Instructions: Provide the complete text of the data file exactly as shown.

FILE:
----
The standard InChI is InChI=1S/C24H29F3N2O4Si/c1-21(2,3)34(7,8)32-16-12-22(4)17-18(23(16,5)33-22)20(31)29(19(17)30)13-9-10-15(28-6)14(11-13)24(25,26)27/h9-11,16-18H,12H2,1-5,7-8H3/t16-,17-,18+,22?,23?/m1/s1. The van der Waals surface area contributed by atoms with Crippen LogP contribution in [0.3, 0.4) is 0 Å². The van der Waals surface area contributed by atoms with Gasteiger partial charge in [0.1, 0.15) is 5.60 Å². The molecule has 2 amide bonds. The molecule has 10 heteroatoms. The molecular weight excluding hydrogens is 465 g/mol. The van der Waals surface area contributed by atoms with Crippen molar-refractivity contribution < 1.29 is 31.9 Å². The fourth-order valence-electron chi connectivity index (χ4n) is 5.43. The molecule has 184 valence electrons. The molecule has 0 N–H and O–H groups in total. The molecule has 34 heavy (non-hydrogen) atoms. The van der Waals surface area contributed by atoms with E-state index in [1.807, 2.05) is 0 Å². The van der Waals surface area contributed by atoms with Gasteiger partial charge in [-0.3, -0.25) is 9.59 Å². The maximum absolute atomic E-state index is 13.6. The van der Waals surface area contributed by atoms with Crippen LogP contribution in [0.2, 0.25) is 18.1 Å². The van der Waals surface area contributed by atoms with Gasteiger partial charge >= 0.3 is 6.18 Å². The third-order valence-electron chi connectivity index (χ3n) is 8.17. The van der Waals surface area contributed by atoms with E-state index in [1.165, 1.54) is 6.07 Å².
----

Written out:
The standard InChI is InChI=1S/C24H29F3N2O4Si/c1-21(2,3)34(7,8)32-16-12-22(4)17-18(23(16,5)33-22)20(31)29(19(17)30)13-9-10-15(28-6)14(11-13)24(25,26)27/h9-11,16-18H,12H2,1-5,7-8H3/t16-,17-,18+,22?,23?/m1/s1. The van der Waals surface area contributed by atoms with Crippen LogP contribution in [0.3, 0.4) is 0 Å². The van der Waals surface area contributed by atoms with Gasteiger partial charge in [0.1, 0.15) is 5.60 Å². The molecule has 2 amide bonds. The molecule has 10 heteroatoms. The molecular weight excluding hydrogens is 465 g/mol. The van der Waals surface area contributed by atoms with Crippen molar-refractivity contribution < 1.29 is 31.9 Å². The fourth-order valence-electron chi connectivity index (χ4n) is 5.43. The molecule has 184 valence electrons. The molecule has 0 N–H and O–H groups in total. The molecule has 34 heavy (non-hydrogen) atoms. The van der Waals surface area contributed by atoms with E-state index in [1.807, 2.05) is 0 Å². The van der Waals surface area contributed by atoms with Gasteiger partial charge in [-0.3, -0.25) is 9.59 Å². The maximum absolute atomic E-state index is 13.6. The van der Waals surface area contributed by atoms with Crippen LogP contribution in [0.2, 0.25) is 18.1 Å². The van der Waals surface area contributed by atoms with Gasteiger partial charge >= 0.3 is 6.18 Å². The third-order valence-electron chi connectivity index (χ3n) is 8.17. The van der Waals surface area contributed by atoms with E-state index in [1.165, 1.54) is 6.07 Å².